“…I don’t think it means what you think it means” – Inigo Montoya, From the Princess Bride
There is a bit of confusion it would seem, in some of the more common expressions around parenthood.
Before the birth of our son, my wife and I would always hear the comment: “Our child is the center of our world.”
This sure sounds sweet and endearing, right? Guess what. It’s not. It is a cold, hard fact.
After the arrival of our little bundle of joy, he is the center of our world. And boy, does he not let us forget it.
Everything that is not about him, no longer has room in our life. I now understand his role in our family.
I’m not bitter.
I really have come to terms with the reality that my life is now marching to the beat of his little drum (really, I swear).
Maybe it would not be so difficult if I did not have those sweet, sweet memories of a time long past where my wife and I could rent a movie and sack out on the couch for the evening.
Evenings where we could say “hey, you wanna grab a movie and dinner tonight?” and then actually make it happen, right then, right there.
Now it is more like: “You want dinner and a movie tonight?”
“Sure, I’ll cook if you promise to watch the little guy. Then after he eats, bathes, reads a book, says his prayers, and finally goes to sleep, I will check back on you. If you are still awake, we can flip through the list of super-lame Lifetime movies-on-demand.
You know, the movies where the guy is always cheating or is a killer? Then the woman kills him in self defense near the end of the movie, and everything is somehow ok, and this equals a happy ending?
So how does all that connect to the title of this post? That was a serious rabbit trail and exercise in cynicism.
But then again, the difference between cynicism and realism is experience. Sure, I get that it can be frustrating to new parents feeling the loss of independence and the center of attention in their previously (and comparatively) sane lives.
So how do you protect your perspective and heart amidst the radical changes rendering your world asunder?
That’s what we did.
Especially if you are having your first child, there were very few things as rewarding for my wife and I as taking the time to instill the discipline of writing down our thoughts and feelings during the process.
This all started with a “pregnancy journal.” You can find one of these just about anywhere infant paraphernalia is sold. We used this one.
My wife and I purchased a daily journal that allowed us to read one or two paragraphs about the development of our baby for that exact day, and then we used the space at the bottom of the page to write down our thoughts.
The journal we have even provided leading questions like “Mommy’s mood,” “Food I am craving,” and “what silly thing I told my husband while under the influence of pregnancy brain.”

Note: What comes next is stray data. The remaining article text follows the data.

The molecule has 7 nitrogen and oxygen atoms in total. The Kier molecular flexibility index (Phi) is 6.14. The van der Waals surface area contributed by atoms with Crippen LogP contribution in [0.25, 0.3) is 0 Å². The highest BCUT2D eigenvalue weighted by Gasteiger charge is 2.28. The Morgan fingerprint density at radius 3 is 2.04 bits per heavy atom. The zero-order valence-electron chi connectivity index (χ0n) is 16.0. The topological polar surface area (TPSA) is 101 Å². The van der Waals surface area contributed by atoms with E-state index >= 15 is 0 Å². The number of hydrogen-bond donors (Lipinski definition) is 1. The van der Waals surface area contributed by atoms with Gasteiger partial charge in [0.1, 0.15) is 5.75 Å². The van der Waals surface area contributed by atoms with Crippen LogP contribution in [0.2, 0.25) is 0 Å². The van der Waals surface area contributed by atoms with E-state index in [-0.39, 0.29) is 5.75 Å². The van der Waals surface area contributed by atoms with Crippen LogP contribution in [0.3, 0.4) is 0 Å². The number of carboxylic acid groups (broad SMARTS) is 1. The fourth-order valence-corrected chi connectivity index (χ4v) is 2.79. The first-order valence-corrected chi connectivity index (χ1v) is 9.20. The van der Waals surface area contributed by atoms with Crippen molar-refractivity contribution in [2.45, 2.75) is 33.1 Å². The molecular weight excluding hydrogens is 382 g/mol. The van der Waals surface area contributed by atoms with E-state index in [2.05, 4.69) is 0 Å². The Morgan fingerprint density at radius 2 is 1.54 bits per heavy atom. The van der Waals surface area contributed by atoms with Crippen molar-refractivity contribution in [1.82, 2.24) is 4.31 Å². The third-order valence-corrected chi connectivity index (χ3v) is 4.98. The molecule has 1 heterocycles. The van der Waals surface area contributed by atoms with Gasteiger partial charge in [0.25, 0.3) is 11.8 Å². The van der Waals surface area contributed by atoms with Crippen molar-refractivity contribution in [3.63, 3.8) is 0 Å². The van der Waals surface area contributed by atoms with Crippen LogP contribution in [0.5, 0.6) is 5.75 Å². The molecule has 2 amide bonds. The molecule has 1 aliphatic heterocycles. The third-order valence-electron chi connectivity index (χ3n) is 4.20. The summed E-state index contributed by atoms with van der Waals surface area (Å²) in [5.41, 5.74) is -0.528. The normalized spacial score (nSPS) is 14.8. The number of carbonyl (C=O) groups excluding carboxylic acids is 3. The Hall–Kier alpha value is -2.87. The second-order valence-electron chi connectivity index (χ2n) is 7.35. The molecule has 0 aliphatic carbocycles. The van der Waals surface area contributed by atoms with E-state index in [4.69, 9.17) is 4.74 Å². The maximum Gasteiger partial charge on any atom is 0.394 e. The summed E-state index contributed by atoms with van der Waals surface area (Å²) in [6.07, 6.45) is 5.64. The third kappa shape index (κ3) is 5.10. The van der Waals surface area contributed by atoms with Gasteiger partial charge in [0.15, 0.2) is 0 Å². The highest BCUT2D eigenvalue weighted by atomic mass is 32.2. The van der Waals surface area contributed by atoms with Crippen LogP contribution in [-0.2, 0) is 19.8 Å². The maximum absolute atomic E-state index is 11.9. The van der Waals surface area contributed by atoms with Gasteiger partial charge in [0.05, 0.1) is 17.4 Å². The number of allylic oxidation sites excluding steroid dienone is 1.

Note: This sonogram was captioned:“13 months.” Yup. Pregnancy brain at work.
In addition to having a great space to post sonogram pictures of your 13 week old baby praying in the womb, my wife and I discussed the following compelling reasons for having a journal of your own.
4 Life Changing Reasons Why You Should Have a Baby Journal
1. You and Your Spouse Will Became Closer as a Couple
My wife and I were able to have some great conversations and really reflect on the value of the little things that were happening each day.
This really is a great way to enjoy the company of your spouse. Our love for our child and each other grew with daily entry.
2. You and Your Spouse Will Be Able to Discuss the Future and Dream Together
We dreamed, we planned, and we discussed our fears, joys, and concerns. We also turned a bit neurotic at times and planned out half of my son’s life for him. No pressure son, but here are your three career choices…
3. You and Your Spouse Will Establish a Rewarding Habit
We loved completing the pregnancy journal so much, that we kept the trend going by purchasing a “first year” journal
from the same company. I did notice that the same publishers do not have a Terrible Twos journal
(I’d say any parent of a two year old might be able to guess why not).
4. You and Your Spouse Will Create a Priceless Keepsake
The results may one day be of great interest to our son (or prove to be exceptionally embarrassing reading for his future wife!).
I recommend you make the commitment to complete the journal or risk the awkwardness of explaining to your child why you thought it was important to record that one day you ate Vietnamese Pho Soup, but managed to neglect capturing the first time they kicked.
We made it part of our nightly routine to complete this journal.
There was always something special about that time of the night, when we were ready for bed, all settled in, and reflecting on the events of monumental importance, as well as profound insignificance.
While there are many other ways of capturing the milestones of childhood, there was something special for us in the act of writing the daily journal.
The actual benefits of journaling together have been numerous; I cannot recommend this practice nearly enough.
This guest post comes courtesy of Jon Harrison who is an Organizational Development Practitioner by day, and a blogger by early morning. Proud father and happy husband around the clock. You can find him “Helping You Succeed” at http://JonDHarrison.com and Twitter: @JonDHarrison